Moonset; full gold globe descends, casting her glow across the lightly riffled bay, appearing ever more luxuriant as the horizon lifts to embrace her. In an orange sherbet diffusion, muffled moon assimilates into Saturna.
Sky and water, trees and islands merge into one great darkness. Only the swish of waves on shore communicate their distinction.
Pensive musings fill our thoughts and conversation as we acknowledge our last day on island. When we started vacationing in the San Juan’s, we dreamed of buying land, owning a house and retiring here. Sadly, it seems even less realizable today, than twenty years ago.
7:30, lobby of MS Yakima, mocha gone, C sleeping in car, L writing and wondering. How can I procure a little bit of this heaven? Would it still be heaven if I owned it? What is it that makes it feel like heaven when I’m here? Can I get that anywhere else?
with access and resources.
with limited growth and development.
Shelter, services, utilities, linen, all provided.
Wood already chopped and dry.
Hot water, clean windows.
Illusion of simplicity.
Nothing you own remains simple. It will always demand some fixing, maintenance, repair, improvement. Ah well...
“Home again, home again, hippity hop.” Both dogs, well cared for in our absence, were quite happy to have us back. The rains held off so we could go to the park for a nice romp.
Now comes the post Thanksgiving letdown, and a long lead up to the winter holiday break. Very PC (and OK) to call it that! Many of my friends and colleagues observe traditions other than Christmas.
Though Christianity is the religious backdrop in my upbringing, my parents protected our right to worship as we liked. I feel the spirit most when surrounded by nature’s beauty.
As I’ve referenced in prior entries, my mother was raised Catholic, and was slated to be a nun. Fortunately for me (and the line extending from her) she rejected the habit.
My dad’s understanding of the history of religious strife in his father’s homeland, Scotland, and in the rest of the world, jelled into a rich belief system which he offered his children, but never forced upon us.
Years ago, deep in conversation, dad told me that he admired the teaching of Jesus Christ, the man. Christ was a historical figure whom dad elevated right up there with Teddy Roosevelt.
In contrast, Creighton was raised (or is that razed?) in a highly religious environment. His mother’s mother was a member of the Daughter’s of the American Revolution (DAR), and the name of her father, Creighton Kimler, is imprinted on a brick in the church to which he was affiliated.
Creighton’s father’s father escaped France and the priesthood, to meet up with his French affiance in the US. He never told his French relatives of his marriage(s) and children. From a humble, farming family, in a tiny country community, the church was his only route to receive a quality education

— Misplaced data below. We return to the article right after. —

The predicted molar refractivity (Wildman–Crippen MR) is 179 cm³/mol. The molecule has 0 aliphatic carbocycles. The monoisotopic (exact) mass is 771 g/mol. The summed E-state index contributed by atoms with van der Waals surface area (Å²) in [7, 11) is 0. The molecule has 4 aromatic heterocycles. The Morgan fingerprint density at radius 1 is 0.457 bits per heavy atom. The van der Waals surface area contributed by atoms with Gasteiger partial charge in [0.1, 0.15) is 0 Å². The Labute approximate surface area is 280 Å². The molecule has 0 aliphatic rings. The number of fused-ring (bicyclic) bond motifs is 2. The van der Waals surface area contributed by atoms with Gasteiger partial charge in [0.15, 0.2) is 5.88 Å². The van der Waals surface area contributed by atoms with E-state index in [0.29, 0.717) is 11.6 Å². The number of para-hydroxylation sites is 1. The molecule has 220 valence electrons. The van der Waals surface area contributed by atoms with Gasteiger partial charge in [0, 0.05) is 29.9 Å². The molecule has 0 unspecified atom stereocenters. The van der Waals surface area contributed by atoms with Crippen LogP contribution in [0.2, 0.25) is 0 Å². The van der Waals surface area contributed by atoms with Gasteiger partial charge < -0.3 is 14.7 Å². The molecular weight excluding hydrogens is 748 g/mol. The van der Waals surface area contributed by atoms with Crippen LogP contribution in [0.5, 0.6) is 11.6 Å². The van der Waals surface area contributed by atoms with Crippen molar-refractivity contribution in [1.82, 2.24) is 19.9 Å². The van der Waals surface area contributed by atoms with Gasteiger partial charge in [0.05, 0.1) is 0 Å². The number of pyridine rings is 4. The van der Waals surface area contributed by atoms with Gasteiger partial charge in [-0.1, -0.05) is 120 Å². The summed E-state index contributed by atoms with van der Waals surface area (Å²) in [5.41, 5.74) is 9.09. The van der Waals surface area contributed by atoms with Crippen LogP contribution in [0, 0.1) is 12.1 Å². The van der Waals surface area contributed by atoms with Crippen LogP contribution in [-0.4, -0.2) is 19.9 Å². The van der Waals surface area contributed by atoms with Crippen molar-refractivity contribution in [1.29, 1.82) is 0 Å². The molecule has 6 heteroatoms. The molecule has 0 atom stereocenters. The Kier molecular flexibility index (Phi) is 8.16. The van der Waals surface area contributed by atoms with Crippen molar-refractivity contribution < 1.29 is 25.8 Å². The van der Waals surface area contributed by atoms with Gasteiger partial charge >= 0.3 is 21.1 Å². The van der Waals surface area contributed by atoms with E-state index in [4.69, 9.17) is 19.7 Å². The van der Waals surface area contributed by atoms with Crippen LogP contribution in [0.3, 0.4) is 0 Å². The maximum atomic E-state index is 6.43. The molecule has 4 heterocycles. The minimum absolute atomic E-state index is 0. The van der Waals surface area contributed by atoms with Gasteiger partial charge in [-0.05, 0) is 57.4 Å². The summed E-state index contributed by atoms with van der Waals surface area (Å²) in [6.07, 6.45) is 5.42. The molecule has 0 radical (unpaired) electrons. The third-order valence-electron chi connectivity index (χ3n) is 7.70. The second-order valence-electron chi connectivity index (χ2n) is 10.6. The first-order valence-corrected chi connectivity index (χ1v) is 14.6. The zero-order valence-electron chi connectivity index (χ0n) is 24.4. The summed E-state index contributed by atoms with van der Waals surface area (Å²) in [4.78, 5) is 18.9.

Finding it hard to focus, to put nose to grindstone, to work, work, work. Just want to hibernate. Don’t get paid to lie (or is that lay?) fallow and dormant for a season. Damn.
Mid week, one day at a time, I’m such a driven person...or maybe not...don’t know how I’d stack up in a race to the finish...just want to finish each day with a sense that there was good reason for me to be.
Spending too much time shopping the internet, and not enough on more creative projects. Damn. Never satisfied with myself in winter.
OK. I’m not the kind who, in her aging years, is considered to be a party animal, the spark that lights every one else up. No, not me. Remember, I’m the one who gets her energy hibernating. Since that isn’t possible, I look for other outlets, and conviviality seems to be one socially acceptable substitute.
So, today I initiated a “secret Santa” gift exchange in the Visual and Performing Arts School, suggested a last day potluck, and advocated for other social activities. Happily, the Santa exchange and potluck are being well received, and after hours imbibing is in the works.
Can’t blame it on the moon, being the last quarter. Maybe static electricity, or the forecast of hurricane force winds on the Oregon coast, and possible snow in the Willamette Valley, caused a ripple in the nervous make up of some already off balance people.
At the same time a man was holding volunteers hostage in Hillary Clinton’s campaign headquarters, a small group of volatile students were fomenting fights on campus. I walked into the middle of it and helped get onlookers moving along to class.
Unfulfilled want, pain, mental illness, all seem to escalate during winter and the holidays.
The Tip Jar